I’ll let her work speak for herself ^^
Il y a donc actuellement un appel au boycott de la cérémonie des Césars après que le comité est décidé de faire honneur à Polanski en lui offrant le boulot de président pour cette année. Un honneur mérité pour son travail mais aussi, et surement, pour avoir admis sa culpabilité après qu’il ait drogué et violé une fille de 13 ans.
L’ancienne Ministre de la Culture s’exprimait donc sur le sujet en disant que “C’est une chose qui s’est passée il y a 40 ans. On ne peut pas continuer à parler de ça à chaque fois qu’on parle de lui parce que ça appartient maintenant au passé. C’est juste une cérémonie.”
Si c’est “juste” une cérémonie, pourquoi son boycott vous pose-t-il un tel problème?
Le mot “juste” implique l’absence total d’intérêt véritable à accorder à cette mascarade d’auto-féliciation dont tout le monde se fiche, à part les femmes, qui “ne regardent que pour les robes.”, n’est-ce pas?
Il est clair que non, vous ne considérez pas ça comme “juste” une cérémonie sinon vous n’auriez pas fait ce genre de déclaration méprisante et insultante. Et bien, les gens qui appellent au boycott pensent comme vous: c’est une cérémonie qui compte et le message envoyé à travers la nomination de Polanski comme président est important.
Le temps effacera votre contribution à la culture français mais ce n’est pas à lui d’effacer les crimes du passé, ni à vous d’en décider mais à une justice duement rendue, ce qui n’est jamais arrivé dans le cas de Polanski malgré ses aveux. Et il le sait lui-même, ayant, depuis quarante, vécu de pays en pays au fil de l’humeur de ces derniers au sujet de la demande d’extradition vers les Etats-Unis. Une demande que le temps n’a pas pu effacer.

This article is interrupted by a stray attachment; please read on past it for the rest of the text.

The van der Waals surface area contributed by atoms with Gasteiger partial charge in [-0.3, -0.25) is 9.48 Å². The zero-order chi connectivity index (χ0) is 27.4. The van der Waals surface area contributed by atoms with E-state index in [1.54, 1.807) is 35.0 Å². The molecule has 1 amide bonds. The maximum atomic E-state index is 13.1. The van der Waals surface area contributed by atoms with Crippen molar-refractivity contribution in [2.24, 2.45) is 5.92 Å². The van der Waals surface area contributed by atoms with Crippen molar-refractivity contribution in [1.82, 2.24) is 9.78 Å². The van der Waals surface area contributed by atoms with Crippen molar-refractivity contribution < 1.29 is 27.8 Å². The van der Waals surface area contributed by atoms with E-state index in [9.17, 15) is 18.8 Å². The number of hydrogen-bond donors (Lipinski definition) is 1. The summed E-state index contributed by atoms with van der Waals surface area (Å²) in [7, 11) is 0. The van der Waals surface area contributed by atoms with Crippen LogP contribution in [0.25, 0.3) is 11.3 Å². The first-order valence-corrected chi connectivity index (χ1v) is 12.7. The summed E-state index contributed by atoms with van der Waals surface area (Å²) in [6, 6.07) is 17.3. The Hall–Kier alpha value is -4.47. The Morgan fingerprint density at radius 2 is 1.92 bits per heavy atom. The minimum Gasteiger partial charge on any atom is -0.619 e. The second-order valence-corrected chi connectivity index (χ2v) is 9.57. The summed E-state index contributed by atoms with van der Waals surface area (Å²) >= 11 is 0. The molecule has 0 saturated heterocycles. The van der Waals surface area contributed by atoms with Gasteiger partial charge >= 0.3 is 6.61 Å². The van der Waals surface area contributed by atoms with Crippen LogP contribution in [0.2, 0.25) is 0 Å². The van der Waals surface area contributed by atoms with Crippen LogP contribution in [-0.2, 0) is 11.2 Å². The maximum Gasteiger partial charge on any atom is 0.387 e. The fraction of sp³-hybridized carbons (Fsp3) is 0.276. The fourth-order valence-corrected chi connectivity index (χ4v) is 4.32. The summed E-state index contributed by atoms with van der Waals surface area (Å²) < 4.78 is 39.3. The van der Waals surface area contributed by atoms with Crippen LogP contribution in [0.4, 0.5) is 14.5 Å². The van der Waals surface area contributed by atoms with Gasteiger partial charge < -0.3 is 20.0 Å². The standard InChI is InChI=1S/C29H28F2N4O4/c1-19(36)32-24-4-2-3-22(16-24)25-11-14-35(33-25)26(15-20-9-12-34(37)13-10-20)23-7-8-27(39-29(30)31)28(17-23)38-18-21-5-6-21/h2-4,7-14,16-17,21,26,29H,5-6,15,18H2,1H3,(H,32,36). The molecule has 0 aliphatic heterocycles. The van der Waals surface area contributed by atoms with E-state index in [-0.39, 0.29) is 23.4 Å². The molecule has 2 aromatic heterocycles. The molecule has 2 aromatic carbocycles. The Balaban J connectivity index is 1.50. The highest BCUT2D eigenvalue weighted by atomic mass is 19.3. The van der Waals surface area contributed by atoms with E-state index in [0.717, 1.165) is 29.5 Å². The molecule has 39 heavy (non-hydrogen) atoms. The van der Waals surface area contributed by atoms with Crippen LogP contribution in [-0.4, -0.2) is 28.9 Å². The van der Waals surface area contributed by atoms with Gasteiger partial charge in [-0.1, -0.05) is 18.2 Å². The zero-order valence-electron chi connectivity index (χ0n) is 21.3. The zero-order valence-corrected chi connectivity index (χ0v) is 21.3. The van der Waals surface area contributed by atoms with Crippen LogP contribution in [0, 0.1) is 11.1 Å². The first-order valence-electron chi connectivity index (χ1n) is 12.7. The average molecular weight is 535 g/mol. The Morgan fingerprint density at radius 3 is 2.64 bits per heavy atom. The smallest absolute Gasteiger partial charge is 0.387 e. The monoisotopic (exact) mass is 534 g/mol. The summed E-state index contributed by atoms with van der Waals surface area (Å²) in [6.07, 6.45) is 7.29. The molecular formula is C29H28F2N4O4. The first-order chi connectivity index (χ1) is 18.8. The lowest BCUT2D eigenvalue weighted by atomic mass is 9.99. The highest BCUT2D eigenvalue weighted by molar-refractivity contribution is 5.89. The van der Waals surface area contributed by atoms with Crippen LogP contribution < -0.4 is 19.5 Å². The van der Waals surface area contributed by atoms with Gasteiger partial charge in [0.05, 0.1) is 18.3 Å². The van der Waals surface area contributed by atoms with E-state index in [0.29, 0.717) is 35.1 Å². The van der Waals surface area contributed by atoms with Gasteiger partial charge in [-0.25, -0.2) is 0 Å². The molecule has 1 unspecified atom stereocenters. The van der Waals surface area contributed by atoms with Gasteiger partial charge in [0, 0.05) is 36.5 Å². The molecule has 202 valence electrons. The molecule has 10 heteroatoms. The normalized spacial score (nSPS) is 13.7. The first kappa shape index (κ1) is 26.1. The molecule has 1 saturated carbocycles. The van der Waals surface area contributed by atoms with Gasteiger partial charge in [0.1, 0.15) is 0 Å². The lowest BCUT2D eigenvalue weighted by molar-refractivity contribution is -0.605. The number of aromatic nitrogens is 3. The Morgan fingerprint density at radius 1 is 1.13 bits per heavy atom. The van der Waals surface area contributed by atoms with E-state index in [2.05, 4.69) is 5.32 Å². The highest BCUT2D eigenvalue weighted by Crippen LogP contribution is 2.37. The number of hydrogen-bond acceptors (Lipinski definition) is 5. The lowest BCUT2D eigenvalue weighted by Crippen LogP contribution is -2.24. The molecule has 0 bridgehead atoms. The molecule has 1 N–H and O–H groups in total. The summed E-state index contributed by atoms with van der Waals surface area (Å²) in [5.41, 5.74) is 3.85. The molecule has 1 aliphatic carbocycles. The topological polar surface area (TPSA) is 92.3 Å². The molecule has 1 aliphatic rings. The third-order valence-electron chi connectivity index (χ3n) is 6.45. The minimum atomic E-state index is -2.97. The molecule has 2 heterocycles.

Le fait que cet homme qui n’a pas le courage de ces actes d’ignominie soit sur le point de donner un prix à un film qui parle d’une victime de viol cherchant la vengeance est assez pour demander le boycott de la cérémonie.
There is a call to boycott the French equivalent of the Oscars, Les Césars, because the committee thought it would be a good idea to hand over the hosting to a man who pleaded guilty to drugging and raping a 13 year-old girl.
A call to which the former French Ministre de la Culture replied: “It’s something that happened 40 years ago. One cannot bring up this affair every time we talk about him because there was a problem back then. It is just an awards ceremony.”
If it’s “just a ceremony”, why do you care so much as to comment upon its boycott? The word “just” implies its lack of significance, it’s yet another tedious, self-congratulating event no one really cares about and women only watch for the dresses so what’s the fuss, hey?